Headache & Pain
Aug. 22, 2020
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During the COVID-19 pandemic, patients with multiple sclerosis and their clinicians have had questions and concerns about whether immunotherapies for multiple sclerosis could influence risk for infection or lead to an unfavorable outcome.
In the Journal of Neurology, Rohit Bakshi MD, a senior neurologist at Brigham and Women's Hospital, and international co-authors present the cases of 5 patients with multiple sclerosis who developed COVID-19 infection while taking the oral disease-modifying therapy teriflunomide and continued taking the medication. All 5 patients had favorable outcomes, with their COVID-19 taking a mild course and without experiencing relapse of their multiple sclerosis.
"Managing multiple sclerosis during the COVID-19 pandemic has raised many questions," said Bakshi, the corresponding author of the paper. "Our observations in these 5 patients suggest that teriflunomide may not need to be discontinued in patients with multiple sclerosis who develop an active COVID-19 infection. We also discuss potential direct anti-viral effects of teriflunomide."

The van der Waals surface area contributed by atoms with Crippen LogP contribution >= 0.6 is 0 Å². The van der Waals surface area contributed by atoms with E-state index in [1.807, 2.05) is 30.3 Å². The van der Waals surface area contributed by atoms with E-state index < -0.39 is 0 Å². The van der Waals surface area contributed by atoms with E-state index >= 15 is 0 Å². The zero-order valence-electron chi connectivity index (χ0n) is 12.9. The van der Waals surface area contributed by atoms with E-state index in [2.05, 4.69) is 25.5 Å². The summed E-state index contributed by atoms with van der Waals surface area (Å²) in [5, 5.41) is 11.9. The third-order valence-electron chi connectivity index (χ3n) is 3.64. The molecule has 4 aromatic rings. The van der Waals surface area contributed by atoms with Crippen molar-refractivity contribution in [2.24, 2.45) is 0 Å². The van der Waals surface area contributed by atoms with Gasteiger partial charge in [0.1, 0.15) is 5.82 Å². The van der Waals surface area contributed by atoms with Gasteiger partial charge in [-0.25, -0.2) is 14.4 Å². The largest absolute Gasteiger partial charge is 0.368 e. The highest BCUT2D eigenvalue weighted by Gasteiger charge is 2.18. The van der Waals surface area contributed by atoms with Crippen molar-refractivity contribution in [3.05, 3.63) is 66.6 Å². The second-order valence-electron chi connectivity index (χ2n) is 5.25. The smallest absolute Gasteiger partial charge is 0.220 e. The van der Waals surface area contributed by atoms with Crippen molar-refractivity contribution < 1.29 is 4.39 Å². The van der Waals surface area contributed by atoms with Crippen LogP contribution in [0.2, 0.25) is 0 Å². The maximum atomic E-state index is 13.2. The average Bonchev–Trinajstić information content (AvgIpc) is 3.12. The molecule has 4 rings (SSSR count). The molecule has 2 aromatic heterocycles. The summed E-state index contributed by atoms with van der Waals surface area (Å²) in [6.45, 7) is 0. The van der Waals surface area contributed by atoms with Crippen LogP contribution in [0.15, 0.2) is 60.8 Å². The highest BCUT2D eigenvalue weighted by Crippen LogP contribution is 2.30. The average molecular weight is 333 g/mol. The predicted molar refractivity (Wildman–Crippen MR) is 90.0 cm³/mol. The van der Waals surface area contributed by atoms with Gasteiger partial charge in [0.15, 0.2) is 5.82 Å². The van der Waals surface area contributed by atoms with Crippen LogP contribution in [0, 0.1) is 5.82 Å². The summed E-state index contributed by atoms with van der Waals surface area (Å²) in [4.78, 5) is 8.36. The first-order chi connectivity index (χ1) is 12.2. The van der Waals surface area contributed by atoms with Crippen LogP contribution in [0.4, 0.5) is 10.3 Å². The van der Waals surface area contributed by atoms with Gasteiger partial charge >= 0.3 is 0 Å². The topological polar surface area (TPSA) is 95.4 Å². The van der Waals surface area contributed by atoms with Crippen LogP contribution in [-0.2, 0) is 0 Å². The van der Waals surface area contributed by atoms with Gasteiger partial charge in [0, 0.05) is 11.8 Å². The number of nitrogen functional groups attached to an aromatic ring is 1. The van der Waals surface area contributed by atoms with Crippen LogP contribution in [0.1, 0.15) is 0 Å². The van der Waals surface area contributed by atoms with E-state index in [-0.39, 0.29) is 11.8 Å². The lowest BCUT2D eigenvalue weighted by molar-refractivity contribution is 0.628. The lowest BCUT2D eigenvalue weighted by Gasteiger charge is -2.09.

Investigating Teriflunomide's Role in COVID-19 Outcomes
In the current international, multicenter study, Bakshi and co-authors, including lead author Amir Hadi Maghzi MD, a clinical and research fellow in the Brigham's Neurology Department, report on 5 patients, ranging in age from 52 to 79, who had been taking teriflunomide for at least 6 months. The patients continued their teriflunomide therapy after COVID-19 diagnosis and had self-limiting illness without experiencing multiple sclerosis relapse.
Treatment for multiple sclerosis usually requires long-term therapy, often with immunomodulating or immunosuppressing drugs. Teriflunomide modulates the immune response by selectively reducing the level of activated T and B lymphocytes without suppressing the body's full immune response. One possibility, the authors write, is that teriflunomide could prevent an excessive immune response while maintaining an adequate defense against the virus. The authors also discuss pre-clinical data suggesting that the drug may reducing reduce viral nucleotide synthesis in infected cells.
The case series was small, retrospective, open-label, uncontrolled, and non-randomized, and the authors state that future studies are necessary to understand what role, if any, teriflunomide therapy may play in COVID-19 infection since patient recovery may be unrelated to the treatment.
"A delicate balance may be necessary in the host immune response to successfully confront COVID-19 infection," said Bakshi. "Additional studies are warranted to further understand the relationship between treatment with teriflunomide and outcomes for multiple sclerosis patients with COVID-19."
Source: News Release
Brigham and Women's Hospital
June 12, 2020